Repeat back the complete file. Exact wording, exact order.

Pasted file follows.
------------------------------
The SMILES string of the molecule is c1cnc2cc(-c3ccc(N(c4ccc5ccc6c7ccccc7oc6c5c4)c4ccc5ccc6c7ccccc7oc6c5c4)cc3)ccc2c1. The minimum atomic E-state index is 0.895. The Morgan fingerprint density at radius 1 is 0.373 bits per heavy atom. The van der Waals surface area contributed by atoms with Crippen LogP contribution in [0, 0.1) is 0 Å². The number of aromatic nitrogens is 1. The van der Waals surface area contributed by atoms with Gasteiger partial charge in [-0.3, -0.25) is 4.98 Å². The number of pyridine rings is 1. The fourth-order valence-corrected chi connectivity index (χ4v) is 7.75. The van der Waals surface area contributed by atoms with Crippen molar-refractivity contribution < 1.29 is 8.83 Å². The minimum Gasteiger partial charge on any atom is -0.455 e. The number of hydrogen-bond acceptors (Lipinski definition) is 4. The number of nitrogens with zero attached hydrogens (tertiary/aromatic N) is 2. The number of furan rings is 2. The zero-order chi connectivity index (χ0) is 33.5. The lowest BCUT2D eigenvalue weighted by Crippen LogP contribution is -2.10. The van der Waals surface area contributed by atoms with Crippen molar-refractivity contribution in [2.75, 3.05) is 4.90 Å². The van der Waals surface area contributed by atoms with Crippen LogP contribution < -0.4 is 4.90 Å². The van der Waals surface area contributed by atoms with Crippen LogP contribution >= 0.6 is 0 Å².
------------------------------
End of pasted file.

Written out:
The SMILES string of the molecule is c1cnc2cc(-c3ccc(N(c4ccc5ccc6c7ccccc7oc6c5c4)c4ccc5ccc6c7ccccc7oc6c5c4)cc3)ccc2c1. The minimum atomic E-state index is 0.895. The Morgan fingerprint density at radius 1 is 0.373 bits per heavy atom. The van der Waals surface area contributed by atoms with Crippen LogP contribution in [0, 0.1) is 0 Å². The number of aromatic nitrogens is 1. The van der Waals surface area contributed by atoms with Gasteiger partial charge in [-0.3, -0.25) is 4.98 Å². The number of pyridine rings is 1. The fourth-order valence-corrected chi connectivity index (χ4v) is 7.75. The van der Waals surface area contributed by atoms with Crippen molar-refractivity contribution < 1.29 is 8.83 Å². The minimum Gasteiger partial charge on any atom is -0.455 e. The number of hydrogen-bond acceptors (Lipinski definition) is 4. The number of nitrogens with zero attached hydrogens (tertiary/aromatic N) is 2. The number of furan rings is 2. The zero-order chi connectivity index (χ0) is 33.5. The lowest BCUT2D eigenvalue weighted by Crippen LogP contribution is -2.10. The van der Waals surface area contributed by atoms with Crippen molar-refractivity contribution in [2.75, 3.05) is 4.90 Å². The van der Waals surface area contributed by atoms with Crippen LogP contribution < -0.4 is 4.90 Å². The van der Waals surface area contributed by atoms with Crippen LogP contribution >= 0.6 is 0 Å².